Roger Moore, who was among the more famous of the many actors to play James Bond, has died aged 89. We thought it would be good to celebrate him and the Bond movies by looking back at some of the best Bond gadgets, especially the ones that are now becoming reality.
Bond’s early smartwatches
A lot of Bond gadgets foresaw how real-life technology would progress, and this is especially true when we remember that Bond had smartwatches that could do all kinds of things other than just tell the time.
This was back when if you researched the word “Apple” you’d get information on the fruit and the Beatles’ record label long before you came across the tech company. And, you’d have to search info on paper, of course.
Bond’s Rolex Submariner, used in 1973’s Live and Let Die, helped the spy to cut rope and to create an electromagnetic field that could repel bullets. In 1983’s Never Say Never Again, his Rolex could fire lasers.
In Octopussy, also of 1983, Roger Moore used a Seiko G757 Wristwatch with a homing device that was better than the GPS maps we use on our smart phones today, where the little dot wanders off in the wrong direction for two minutes before finally going the right way.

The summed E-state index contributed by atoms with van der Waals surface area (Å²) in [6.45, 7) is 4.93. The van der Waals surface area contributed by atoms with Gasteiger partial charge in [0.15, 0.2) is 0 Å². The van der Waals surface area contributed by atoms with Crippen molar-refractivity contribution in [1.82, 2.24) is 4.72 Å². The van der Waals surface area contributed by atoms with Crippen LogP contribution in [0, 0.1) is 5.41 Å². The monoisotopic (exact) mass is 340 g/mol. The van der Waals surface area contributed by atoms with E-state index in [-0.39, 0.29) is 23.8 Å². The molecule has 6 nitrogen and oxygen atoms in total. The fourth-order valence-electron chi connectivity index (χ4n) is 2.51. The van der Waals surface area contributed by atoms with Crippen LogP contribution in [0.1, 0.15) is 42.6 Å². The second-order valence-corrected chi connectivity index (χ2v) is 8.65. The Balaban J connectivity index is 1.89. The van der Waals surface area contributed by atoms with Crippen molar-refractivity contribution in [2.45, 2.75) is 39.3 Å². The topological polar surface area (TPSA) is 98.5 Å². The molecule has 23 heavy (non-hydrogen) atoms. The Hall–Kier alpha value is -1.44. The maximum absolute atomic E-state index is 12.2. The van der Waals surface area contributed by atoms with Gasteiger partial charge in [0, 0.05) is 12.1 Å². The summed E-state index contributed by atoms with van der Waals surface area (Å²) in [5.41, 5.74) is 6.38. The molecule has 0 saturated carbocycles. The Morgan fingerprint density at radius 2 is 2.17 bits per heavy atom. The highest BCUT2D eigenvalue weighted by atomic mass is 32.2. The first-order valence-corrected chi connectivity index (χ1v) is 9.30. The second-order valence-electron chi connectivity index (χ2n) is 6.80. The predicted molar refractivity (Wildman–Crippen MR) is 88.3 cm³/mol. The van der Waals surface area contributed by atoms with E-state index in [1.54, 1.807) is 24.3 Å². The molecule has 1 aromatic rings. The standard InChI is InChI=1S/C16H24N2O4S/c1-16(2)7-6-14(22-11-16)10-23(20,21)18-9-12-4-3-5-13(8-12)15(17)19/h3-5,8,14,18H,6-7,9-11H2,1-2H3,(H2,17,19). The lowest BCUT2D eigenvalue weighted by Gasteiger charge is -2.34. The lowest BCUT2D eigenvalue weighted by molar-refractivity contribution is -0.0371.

His rings were smart, too
Smart rings are slightly behind smart watches when it comes to market presence, but they are emerging. Bond, of course, predicted this a long time ago. Or the character Q, who is responsible for developing Bond’s gadgets did, we should say.
Alec McCowen was playing Q around the time Roger Moore was Bond. However, it was the Single Digit Sonic Agitator that foreshadowed the smart ring in The World Is Not Enough (1999). John Cleese’s Q developed the ring that could shatter glass using high frequency noise. This was especially useful as Bond was taking on a villain who loved dictator-chic glass floors.
Super advanced ID checking
Apple has just issued patents for an in-screen Touch ID button on future iPhones, and also looked into the possibility of unlocking iPhones with facial recognition. But in For Your Eyes Only from 1981, Bond used an Identigraph to ID people in ways that certainly seemed futuristic then. Bond described a villain’s features to a computerised device that then built a 3D image of them, which could be checked against the databases of spy agencies.
Let’s not forget Roger Moore’s Crocodile Submarine
This one, very sadly, is not around yet. But it has to be mentioned because it was from a Roger Moore movie and also because it is extremely cool. The Crocodile Submarine. The clue to what it does is pretty obvious in the title. It was coming up with an idea in the first place that was far from obvious. We love you, Bond (and Q, and Roger Moore).